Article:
At the last meeting, during which Dr. Messinger explained the curriculum and took questions from the Board,  there were no more than 70 people in the crowd, most of them school district employees and the media. Contrast that with the circus atmosphere of the July meeting and the likely packed house in two weeks.

For all the histrionics about having a seat at the table, opponents to the curriculum certainly didn’t seem too interested in actually learning about what the new document says. It’d be nice to see some informed debate, rather than baseless accusations and fear mongering.

4. Compromising with opponents will probably have been in vain, as they are either using the “debate about curriculum to advance a political agenda or because they simply reject reason as the basis of debate in a democratic society.

The revised document did a number of important things: it cleaned up language, eliminated redundancies, and clarified grade levels, but the most substantive change was the effort to appease critics and reflect their perceptions of our community values. Ultimately, it’s been thinking about these concessions that’s been so frustrating to me in the past week.

The changes were fair, conciliatory, and reasoned. And they won’t matter one bit.

Speeches at the Board Meeting, comments on the Independent Record web site, and the omnipresent appearance of critics from Helena on Fox News have made it clear that no compromise, no change will satisfy them. They will continue to both distort the curriculum and impugn the reputations of the administrative staff and teachers in the Helena School District,  yell about “a gay agenda” and decry imaginary plans to teach sex acts to children no matter what the curriculum says or how teachers teach.

Their worldview is so dogmatic that any curriculum short of language that says “Sex is evil, dirty, and wrong unless engaged in by a man and woman married in a Christian church and only for the purpose of conceiving a child” will be rejected as extremist and LIBERAL. Probably socialistic, too.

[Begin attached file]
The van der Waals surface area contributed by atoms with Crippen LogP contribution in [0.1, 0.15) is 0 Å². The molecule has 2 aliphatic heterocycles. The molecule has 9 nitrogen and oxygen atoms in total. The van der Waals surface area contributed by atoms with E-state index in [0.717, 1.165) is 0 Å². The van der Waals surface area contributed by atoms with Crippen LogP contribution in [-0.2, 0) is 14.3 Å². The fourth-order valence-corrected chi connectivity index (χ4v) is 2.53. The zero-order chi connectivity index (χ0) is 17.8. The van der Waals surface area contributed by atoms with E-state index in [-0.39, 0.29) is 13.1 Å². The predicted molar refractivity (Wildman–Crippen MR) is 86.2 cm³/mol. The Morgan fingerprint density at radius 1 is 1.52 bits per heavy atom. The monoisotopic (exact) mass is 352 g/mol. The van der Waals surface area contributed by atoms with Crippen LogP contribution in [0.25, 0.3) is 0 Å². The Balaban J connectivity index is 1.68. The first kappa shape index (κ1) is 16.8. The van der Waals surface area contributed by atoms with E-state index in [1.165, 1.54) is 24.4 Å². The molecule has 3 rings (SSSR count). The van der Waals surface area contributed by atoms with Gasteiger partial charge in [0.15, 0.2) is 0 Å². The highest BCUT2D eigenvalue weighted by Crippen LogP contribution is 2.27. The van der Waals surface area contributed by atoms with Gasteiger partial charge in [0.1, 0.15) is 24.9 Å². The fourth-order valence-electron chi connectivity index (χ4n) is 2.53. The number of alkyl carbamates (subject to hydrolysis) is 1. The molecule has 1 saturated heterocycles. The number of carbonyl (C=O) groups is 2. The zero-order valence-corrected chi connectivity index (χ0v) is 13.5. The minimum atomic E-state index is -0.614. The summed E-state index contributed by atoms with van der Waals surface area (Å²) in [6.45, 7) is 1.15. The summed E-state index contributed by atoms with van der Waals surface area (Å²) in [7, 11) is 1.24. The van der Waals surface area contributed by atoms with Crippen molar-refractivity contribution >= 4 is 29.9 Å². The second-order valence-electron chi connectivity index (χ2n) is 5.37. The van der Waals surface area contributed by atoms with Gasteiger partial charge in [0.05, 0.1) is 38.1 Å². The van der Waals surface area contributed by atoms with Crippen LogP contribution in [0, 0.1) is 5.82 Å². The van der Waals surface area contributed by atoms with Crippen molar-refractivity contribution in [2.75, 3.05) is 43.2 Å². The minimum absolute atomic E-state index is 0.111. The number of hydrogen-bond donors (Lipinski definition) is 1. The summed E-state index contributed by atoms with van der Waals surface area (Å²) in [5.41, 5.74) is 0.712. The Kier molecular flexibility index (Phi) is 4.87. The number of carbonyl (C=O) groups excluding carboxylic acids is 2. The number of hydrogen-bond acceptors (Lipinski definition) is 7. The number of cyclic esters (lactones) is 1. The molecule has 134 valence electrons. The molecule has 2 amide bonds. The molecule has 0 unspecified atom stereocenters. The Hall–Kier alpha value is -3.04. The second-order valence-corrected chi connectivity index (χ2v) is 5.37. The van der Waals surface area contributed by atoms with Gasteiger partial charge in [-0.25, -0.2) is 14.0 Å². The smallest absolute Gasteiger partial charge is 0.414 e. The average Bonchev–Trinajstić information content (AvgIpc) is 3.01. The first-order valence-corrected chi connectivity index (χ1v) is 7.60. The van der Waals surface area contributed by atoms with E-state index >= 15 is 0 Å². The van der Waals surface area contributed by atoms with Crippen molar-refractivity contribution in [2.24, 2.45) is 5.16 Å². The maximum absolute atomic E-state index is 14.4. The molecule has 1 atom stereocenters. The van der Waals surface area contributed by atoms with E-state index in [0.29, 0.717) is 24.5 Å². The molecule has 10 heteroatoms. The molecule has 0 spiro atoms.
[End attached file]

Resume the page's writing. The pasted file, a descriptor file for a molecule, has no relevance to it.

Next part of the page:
I’m still waiting for a real debate from critics. What language would they suggest? Why, if they don’t believe that schools should teach values, do they seem to believe that the imposition of their morality is legitimate?

I’m disappointed because volume is being substituted for discussion, fear for reason, and bigotry for science. I’m disappointed because the community I know is one in which compromise and listening matter more than publicity stunts and distortion. I’m disappointed because I fear this rhetorical excess and illogic will only tear the community farther apart on September 28th.

That compromise will be seen as weakness to be exploited, not an honest effort to work together.

In closing, to any critics of the curriculum who’ve made it this far, please ask yourself a few questions. Do you really believe that any teachers plan to encourage sexual behavior? Undermine your relationship with your children? Destroy the very fabric of American society?

If not, maybe it’s time to tone down the talk about tyranny and sodomy and just try to listen and talk.

In two weeks, the people of Helena—both supporters and critics of the health curriculum—will have the opportunity to show Fox News, the rest of the media, and most importantly, our children, that we can have a debate that’s both reasoned and respectful. Don’t they deserve that?

If you appreciate an independent voice holding Montana politicians accountable and informing voters, and you can throw a few dollars a month our way, we would certainly appreciate it.

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About the author

Don Pogreba

Don Pogreba has been writing about Montana politics since 2005 and teaching high school English since 2000. He's a former debate coach, and loyal, if often sad, fan of the San Diego Padres and Portland Timbers. He spends far too many hours of his life working at school and on his small business, Big Sky Debate.
His work has appeared in Politico and Rewire.
In the past few years, travel has become a priority, whether it's a road trip to some little town in Montana or a museum of culture in Ísafjörður, Iceland.